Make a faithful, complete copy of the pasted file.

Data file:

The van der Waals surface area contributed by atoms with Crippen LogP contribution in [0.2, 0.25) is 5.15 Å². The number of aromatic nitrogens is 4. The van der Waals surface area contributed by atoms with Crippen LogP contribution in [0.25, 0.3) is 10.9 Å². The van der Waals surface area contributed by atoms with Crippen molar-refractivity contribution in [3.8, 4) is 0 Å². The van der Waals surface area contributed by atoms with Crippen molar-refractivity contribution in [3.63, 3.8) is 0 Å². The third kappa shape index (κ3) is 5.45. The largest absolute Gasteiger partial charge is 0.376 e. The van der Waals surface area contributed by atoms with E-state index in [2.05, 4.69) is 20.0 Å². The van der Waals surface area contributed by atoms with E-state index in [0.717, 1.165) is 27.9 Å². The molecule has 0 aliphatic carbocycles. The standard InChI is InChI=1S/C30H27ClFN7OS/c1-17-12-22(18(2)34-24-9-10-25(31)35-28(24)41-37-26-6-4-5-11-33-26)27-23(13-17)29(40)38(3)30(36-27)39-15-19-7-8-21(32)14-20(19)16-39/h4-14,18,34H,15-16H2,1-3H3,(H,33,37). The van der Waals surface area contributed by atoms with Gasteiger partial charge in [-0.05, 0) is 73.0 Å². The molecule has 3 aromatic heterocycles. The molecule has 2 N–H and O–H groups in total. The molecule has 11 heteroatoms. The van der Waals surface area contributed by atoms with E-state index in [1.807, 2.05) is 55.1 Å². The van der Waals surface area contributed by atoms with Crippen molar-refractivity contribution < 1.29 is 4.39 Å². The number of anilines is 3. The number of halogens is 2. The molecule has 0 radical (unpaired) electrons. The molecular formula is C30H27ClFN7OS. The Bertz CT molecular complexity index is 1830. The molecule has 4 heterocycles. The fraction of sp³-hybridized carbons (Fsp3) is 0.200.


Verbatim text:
The van der Waals surface area contributed by atoms with Crippen LogP contribution in [0.2, 0.25) is 5.15 Å². The number of aromatic nitrogens is 4. The van der Waals surface area contributed by atoms with Crippen LogP contribution in [0.25, 0.3) is 10.9 Å². The van der Waals surface area contributed by atoms with Crippen molar-refractivity contribution in [3.8, 4) is 0 Å². The van der Waals surface area contributed by atoms with Crippen molar-refractivity contribution in [3.63, 3.8) is 0 Å². The third kappa shape index (κ3) is 5.45. The largest absolute Gasteiger partial charge is 0.376 e. The van der Waals surface area contributed by atoms with E-state index in [2.05, 4.69) is 20.0 Å². The van der Waals surface area contributed by atoms with E-state index in [0.717, 1.165) is 27.9 Å². The molecule has 0 aliphatic carbocycles. The standard InChI is InChI=1S/C30H27ClFN7OS/c1-17-12-22(18(2)34-24-9-10-25(31)35-28(24)41-37-26-6-4-5-11-33-26)27-23(13-17)29(40)38(3)30(36-27)39-15-19-7-8-21(32)14-20(19)16-39/h4-14,18,34H,15-16H2,1-3H3,(H,33,37). The van der Waals surface area contributed by atoms with Gasteiger partial charge in [-0.05, 0) is 73.0 Å². The molecule has 3 aromatic heterocycles. The molecule has 2 N–H and O–H groups in total. The molecule has 11 heteroatoms. The van der Waals surface area contributed by atoms with E-state index in [1.807, 2.05) is 55.1 Å². The van der Waals surface area contributed by atoms with Crippen molar-refractivity contribution < 1.29 is 4.39 Å². The number of anilines is 3. The number of halogens is 2. The molecule has 0 radical (unpaired) electrons. The molecular formula is C30H27ClFN7OS. The Bertz CT molecular complexity index is 1830. The molecule has 4 heterocycles. The fraction of sp³-hybridized carbons (Fsp3) is 0.200.